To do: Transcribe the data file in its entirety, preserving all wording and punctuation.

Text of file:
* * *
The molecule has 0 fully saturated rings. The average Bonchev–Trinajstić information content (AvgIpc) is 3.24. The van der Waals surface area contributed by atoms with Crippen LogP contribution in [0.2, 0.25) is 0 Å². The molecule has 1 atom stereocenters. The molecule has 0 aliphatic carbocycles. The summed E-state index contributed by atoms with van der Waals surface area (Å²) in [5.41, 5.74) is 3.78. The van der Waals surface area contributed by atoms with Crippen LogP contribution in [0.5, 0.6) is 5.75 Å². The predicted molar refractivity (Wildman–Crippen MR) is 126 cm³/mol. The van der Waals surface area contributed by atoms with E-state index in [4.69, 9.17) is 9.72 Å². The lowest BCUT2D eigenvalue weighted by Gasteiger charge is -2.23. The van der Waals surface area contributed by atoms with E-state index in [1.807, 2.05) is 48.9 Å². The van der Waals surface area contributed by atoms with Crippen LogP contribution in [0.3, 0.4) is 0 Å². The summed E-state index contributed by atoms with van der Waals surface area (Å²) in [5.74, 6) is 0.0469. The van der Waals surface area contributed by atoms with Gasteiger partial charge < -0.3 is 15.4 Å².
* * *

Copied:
The molecule has 0 fully saturated rings. The average Bonchev–Trinajstić information content (AvgIpc) is 3.24. The van der Waals surface area contributed by atoms with Crippen LogP contribution in [0.2, 0.25) is 0 Å². The molecule has 1 atom stereocenters. The molecule has 0 aliphatic carbocycles. The summed E-state index contributed by atoms with van der Waals surface area (Å²) in [5.41, 5.74) is 3.78. The van der Waals surface area contributed by atoms with Crippen LogP contribution in [0.5, 0.6) is 5.75 Å². The predicted molar refractivity (Wildman–Crippen MR) is 126 cm³/mol. The van der Waals surface area contributed by atoms with E-state index in [4.69, 9.17) is 9.72 Å². The lowest BCUT2D eigenvalue weighted by Gasteiger charge is -2.23. The van der Waals surface area contributed by atoms with E-state index in [1.807, 2.05) is 48.9 Å². The van der Waals surface area contributed by atoms with Crippen LogP contribution in [0.3, 0.4) is 0 Å². The summed E-state index contributed by atoms with van der Waals surface area (Å²) in [5.74, 6) is 0.0469. The van der Waals surface area contributed by atoms with Gasteiger partial charge < -0.3 is 15.4 Å².